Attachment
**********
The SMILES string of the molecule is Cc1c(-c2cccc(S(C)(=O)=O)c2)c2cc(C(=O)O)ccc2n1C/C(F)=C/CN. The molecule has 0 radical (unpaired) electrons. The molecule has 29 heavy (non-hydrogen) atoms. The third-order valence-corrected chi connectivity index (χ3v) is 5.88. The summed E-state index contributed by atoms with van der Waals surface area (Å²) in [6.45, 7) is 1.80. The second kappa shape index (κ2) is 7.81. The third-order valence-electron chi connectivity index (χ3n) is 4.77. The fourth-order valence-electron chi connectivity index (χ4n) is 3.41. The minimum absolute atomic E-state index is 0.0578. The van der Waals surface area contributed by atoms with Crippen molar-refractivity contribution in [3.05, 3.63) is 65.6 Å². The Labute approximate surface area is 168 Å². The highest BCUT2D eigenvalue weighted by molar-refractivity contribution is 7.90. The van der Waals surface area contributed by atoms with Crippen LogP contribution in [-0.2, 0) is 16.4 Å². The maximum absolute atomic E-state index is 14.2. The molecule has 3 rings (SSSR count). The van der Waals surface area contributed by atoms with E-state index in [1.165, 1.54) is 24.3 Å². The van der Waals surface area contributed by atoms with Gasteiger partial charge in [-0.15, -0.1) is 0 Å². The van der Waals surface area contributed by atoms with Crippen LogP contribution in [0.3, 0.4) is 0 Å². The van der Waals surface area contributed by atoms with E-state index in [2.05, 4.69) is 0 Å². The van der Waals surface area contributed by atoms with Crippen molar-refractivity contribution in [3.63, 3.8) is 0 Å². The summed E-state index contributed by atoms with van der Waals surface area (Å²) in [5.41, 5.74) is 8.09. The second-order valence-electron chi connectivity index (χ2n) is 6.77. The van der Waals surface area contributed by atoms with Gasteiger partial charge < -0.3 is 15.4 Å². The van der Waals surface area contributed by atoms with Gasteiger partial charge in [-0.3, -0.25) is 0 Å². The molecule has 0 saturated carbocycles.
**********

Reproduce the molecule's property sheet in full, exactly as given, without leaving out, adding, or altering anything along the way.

The SMILES string of the molecule is Cc1c(-c2cccc(S(C)(=O)=O)c2)c2cc(C(=O)O)ccc2n1C/C(F)=C/CN. The molecule has 0 radical (unpaired) electrons. The molecule has 29 heavy (non-hydrogen) atoms. The third-order valence-corrected chi connectivity index (χ3v) is 5.88. The summed E-state index contributed by atoms with van der Waals surface area (Å²) in [6.45, 7) is 1.80. The second kappa shape index (κ2) is 7.81. The third-order valence-electron chi connectivity index (χ3n) is 4.77. The fourth-order valence-electron chi connectivity index (χ4n) is 3.41. The minimum absolute atomic E-state index is 0.0578. The van der Waals surface area contributed by atoms with Crippen molar-refractivity contribution in [3.05, 3.63) is 65.6 Å². The Labute approximate surface area is 168 Å². The highest BCUT2D eigenvalue weighted by molar-refractivity contribution is 7.90. The van der Waals surface area contributed by atoms with Crippen LogP contribution in [-0.2, 0) is 16.4 Å². The maximum absolute atomic E-state index is 14.2. The molecule has 3 rings (SSSR count). The van der Waals surface area contributed by atoms with E-state index in [1.165, 1.54) is 24.3 Å². The van der Waals surface area contributed by atoms with Gasteiger partial charge in [-0.15, -0.1) is 0 Å². The van der Waals surface area contributed by atoms with Crippen LogP contribution in [0.3, 0.4) is 0 Å². The van der Waals surface area contributed by atoms with E-state index in [2.05, 4.69) is 0 Å². The van der Waals surface area contributed by atoms with Crippen molar-refractivity contribution in [3.63, 3.8) is 0 Å². The summed E-state index contributed by atoms with van der Waals surface area (Å²) in [5.41, 5.74) is 8.09. The second-order valence-electron chi connectivity index (χ2n) is 6.77. The van der Waals surface area contributed by atoms with Gasteiger partial charge < -0.3 is 15.4 Å². The van der Waals surface area contributed by atoms with Gasteiger partial charge in [-0.3, -0.25) is 0 Å². The molecule has 0 saturated carbocycles.